For most, when the symptoms of a cold set in the honey is taken out. Historically, honey has been used as a folk remedy in cultures around the world. It has been known as a "cure" for smallpox, baldness, eye diseases, and indigestion. It's even been used as a contraceptive. But is honey really a cure-all, or is it nothing more than hype?

Trials conducted at the Honey Research Unit of the University of Waikato, New Zealand have revealed important healing properties of the sweet condiment. The director of the center, Professor Peter Molan, has focused his investigations on a type of honey called manuka. Manuka is produced by bees that collect pollen from the manuka bush which grows wild in New Zealand.

According to Professor Molan, eating 3 teaspoons of manuka honey a day can help fight throat infections, reduce gum disease, as well as maintain good digestive health. He also found that, when eaten regularly, manuka aids memory and reduces feelings of anxiety.

In other studies around the world, honey has been shown to be extraordinarily effective in the treatment of wounds, burns, and surgical incisions. "When applied to a wound, honey provides a thick, protective barrier, which shields the wound from outside contaminants. Honey may also help disinfect the wound due to a chemical interaction between a specific enzyme in honey and damaged skin tissue that produces a form of hydrogen peroxide," says Dr. Lawrence Gibson, Mayo Clinic dermatologist.

Dr. Gibson says that it's important to note that the honey used in research studies has been treated to remove contaminants, and it's not clear at this time whether ordinary supermarket honey has the same wound-healing effect.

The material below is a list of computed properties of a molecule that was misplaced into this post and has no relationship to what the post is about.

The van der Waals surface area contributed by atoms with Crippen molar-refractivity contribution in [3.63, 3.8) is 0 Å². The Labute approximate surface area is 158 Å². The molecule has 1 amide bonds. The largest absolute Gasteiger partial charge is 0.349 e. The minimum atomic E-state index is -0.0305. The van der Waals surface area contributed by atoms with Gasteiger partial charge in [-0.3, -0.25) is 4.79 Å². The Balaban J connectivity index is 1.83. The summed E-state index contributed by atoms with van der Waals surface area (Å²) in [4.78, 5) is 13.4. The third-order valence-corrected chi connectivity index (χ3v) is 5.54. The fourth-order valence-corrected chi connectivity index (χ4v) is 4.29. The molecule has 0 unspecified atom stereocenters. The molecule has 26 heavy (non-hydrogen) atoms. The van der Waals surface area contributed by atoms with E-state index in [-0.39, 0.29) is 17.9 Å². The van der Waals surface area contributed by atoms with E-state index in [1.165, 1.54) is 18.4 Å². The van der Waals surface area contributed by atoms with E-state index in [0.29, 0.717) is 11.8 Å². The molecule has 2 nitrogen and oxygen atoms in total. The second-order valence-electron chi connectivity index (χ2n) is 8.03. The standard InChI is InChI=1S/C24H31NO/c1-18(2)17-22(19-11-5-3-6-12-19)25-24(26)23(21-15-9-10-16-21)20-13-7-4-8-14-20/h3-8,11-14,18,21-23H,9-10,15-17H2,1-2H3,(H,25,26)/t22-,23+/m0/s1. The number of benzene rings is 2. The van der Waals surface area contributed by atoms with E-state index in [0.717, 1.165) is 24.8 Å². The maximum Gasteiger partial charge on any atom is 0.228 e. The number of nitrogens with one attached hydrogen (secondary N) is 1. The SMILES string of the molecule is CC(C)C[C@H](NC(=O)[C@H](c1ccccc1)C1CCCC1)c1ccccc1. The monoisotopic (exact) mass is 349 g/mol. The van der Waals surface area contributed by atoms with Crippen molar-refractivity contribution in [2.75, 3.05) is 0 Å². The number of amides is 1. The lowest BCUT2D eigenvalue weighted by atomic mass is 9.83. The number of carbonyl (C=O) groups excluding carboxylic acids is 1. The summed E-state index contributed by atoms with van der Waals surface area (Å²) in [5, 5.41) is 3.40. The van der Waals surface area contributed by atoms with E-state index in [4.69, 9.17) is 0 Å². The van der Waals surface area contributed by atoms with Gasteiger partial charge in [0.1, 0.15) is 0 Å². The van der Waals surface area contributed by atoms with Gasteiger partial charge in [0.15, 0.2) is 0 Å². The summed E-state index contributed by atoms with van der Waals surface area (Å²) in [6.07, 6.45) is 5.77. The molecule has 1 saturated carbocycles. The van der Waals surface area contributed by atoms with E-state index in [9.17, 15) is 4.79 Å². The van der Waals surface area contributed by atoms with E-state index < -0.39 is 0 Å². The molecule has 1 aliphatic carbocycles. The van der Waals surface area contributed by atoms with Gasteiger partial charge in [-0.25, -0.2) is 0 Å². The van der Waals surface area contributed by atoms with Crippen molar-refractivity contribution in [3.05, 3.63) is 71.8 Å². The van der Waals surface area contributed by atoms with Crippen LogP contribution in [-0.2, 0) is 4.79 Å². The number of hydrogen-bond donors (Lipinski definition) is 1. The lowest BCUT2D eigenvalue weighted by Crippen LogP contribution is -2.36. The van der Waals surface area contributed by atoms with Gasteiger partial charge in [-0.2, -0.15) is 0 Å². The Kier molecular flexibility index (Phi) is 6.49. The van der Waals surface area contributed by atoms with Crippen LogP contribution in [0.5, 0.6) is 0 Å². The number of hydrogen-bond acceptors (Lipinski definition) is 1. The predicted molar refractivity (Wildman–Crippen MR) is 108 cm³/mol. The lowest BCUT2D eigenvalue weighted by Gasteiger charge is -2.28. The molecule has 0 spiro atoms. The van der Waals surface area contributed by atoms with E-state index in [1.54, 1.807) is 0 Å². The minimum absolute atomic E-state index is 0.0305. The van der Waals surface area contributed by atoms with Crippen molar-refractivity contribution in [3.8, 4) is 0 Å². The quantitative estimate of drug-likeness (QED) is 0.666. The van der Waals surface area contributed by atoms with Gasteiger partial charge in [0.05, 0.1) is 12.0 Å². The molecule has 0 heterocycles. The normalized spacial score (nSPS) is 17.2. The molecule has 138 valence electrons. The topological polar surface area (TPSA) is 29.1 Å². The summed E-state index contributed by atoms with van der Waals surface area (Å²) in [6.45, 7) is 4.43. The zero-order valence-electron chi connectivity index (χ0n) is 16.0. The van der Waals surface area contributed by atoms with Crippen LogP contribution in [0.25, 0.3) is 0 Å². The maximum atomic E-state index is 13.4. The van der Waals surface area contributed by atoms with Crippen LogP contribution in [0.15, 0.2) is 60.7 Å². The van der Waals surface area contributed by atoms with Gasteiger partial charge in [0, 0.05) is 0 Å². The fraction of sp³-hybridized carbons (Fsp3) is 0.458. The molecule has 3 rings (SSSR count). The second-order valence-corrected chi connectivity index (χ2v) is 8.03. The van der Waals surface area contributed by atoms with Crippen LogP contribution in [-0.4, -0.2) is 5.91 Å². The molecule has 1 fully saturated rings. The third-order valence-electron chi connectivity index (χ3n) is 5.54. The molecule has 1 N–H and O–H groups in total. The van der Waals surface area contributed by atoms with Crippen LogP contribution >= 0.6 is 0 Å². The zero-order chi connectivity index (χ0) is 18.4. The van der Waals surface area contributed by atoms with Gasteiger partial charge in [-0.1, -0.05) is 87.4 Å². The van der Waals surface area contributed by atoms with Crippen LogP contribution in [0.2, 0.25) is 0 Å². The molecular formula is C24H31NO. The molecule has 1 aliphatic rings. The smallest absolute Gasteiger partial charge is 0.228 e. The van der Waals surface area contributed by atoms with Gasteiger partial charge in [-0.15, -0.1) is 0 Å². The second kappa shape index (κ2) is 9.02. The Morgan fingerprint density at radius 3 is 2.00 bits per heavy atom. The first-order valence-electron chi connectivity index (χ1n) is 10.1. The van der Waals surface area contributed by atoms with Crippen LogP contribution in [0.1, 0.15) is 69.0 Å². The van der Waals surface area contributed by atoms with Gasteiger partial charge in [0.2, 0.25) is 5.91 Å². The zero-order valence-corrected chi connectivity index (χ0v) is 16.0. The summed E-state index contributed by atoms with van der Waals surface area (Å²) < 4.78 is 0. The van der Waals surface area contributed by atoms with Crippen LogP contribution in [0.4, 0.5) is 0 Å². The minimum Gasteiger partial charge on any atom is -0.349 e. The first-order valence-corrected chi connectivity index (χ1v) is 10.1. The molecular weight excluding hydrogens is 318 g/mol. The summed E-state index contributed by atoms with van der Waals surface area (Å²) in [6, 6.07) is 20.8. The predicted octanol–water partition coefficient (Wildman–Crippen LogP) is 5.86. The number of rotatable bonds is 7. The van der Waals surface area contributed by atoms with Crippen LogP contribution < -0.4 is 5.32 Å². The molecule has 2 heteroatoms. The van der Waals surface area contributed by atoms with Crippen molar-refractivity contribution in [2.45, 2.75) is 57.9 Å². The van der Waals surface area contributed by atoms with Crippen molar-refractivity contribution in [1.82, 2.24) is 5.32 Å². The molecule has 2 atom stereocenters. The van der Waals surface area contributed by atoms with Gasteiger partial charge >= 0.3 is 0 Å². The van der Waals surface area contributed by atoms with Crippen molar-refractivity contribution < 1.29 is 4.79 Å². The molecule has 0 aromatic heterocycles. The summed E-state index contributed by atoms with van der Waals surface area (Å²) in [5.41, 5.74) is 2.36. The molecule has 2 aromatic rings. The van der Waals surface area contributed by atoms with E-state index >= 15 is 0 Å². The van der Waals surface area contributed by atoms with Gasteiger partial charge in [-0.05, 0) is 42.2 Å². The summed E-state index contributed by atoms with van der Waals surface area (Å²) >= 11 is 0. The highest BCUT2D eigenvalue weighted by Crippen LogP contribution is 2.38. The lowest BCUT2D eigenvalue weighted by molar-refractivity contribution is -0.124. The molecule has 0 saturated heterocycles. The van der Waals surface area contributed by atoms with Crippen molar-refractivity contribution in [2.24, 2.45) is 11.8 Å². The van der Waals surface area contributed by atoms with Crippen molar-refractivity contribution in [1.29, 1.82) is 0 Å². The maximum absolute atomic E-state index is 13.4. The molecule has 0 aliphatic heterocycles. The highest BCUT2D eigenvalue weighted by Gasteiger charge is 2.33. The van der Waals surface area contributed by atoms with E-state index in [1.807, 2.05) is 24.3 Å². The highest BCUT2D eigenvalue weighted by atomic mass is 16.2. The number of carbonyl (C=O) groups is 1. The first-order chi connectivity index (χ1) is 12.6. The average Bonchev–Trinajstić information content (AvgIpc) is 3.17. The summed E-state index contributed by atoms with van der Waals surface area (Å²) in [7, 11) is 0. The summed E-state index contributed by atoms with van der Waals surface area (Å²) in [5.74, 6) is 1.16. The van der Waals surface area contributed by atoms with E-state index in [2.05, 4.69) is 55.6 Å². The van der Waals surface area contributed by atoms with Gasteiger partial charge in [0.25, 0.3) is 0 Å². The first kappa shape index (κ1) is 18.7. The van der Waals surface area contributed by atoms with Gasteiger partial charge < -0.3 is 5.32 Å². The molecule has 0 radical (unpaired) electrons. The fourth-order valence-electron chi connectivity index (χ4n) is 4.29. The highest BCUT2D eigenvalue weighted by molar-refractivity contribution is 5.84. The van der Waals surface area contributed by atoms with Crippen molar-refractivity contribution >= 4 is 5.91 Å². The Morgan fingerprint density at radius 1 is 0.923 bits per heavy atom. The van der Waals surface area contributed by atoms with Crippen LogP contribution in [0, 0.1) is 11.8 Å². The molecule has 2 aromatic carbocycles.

"Natural raw honey which has not been filtered or pasteurized is one of nature's natural medicines. Honey contains an abundance of vitamins, minerals and enzymes, which makes it a powerful healing gift from nature," says Stella Gray, Spa Elder at the Half Moon Resort in Montego Bay, Jamaica, a title she has earned from 40 plus years in the holistic/wellness field.

The (Reported) Healing Power of Honey



Improves sinusitus. A study from researchers at the University of Ottawa shows honey to be effective in killing bacteria that cause chronic sinusitis. Chronic sinusitis can be caused by bacteria that colonize in the nose and sinuses. Researchers tested two honeys, manuka and sidr, and found them both to effective in killing the bacteria.

Counteracting colds. Dr. Mark Moyad, Director of Preventive Medicine at the University of Michigan and expert on nutrition and natural remedies, recommends "a tablespoon of dark honey with 500-1000 mg vitamin C to ward off a cold."

Reduces nighttime coughing. In a 2007 study, children ages 2 and older with upper respiratory tract infections were given up to 2 teaspoons of honey at bedtime. The honey reduced nighttime coughing and improved sleep.

Benefits for beauty. Honey is a humectant, which means it attracts and retains moisture, hence it helps to prevent dry skin and dull, lifeless hair, making it an excellent choice to use topically in beauty treatments.

Speeds up healing of wounds. Honey has a number of beneficial properties which make it an excellent agent for wound healing. "It's high sugar content and low moisture content tends to draw water out of a wound making bacteria less able to grow.  In addition, an enzyme added to honey by the bee actually helps produce hydrogen peroxide (a natural antiseptic) when applied to a wound. It also is a natural anti-inflammatory and can prevent bandages from sticking to the wound," says Dr. Gregory Buford, plastic surgeon in Englewood, Colorado.


Colihan, K. Reviewed by Louise Chang, M.D. Humble Honey Kills Bacteria. WebMD Health News.

Gibson, L. E. Honey: Can it Heal Wounds? Mayo Clinic Q & A. February 29, 2008. Website:

Steckelber, J. M. Honey: An Effective Cough Remedy? Mayo Clinic Q & A. March 18, 2008. Website:

Walters, S. New Studies Reveal the Medicinal Benefits of Honey., May 7, 2009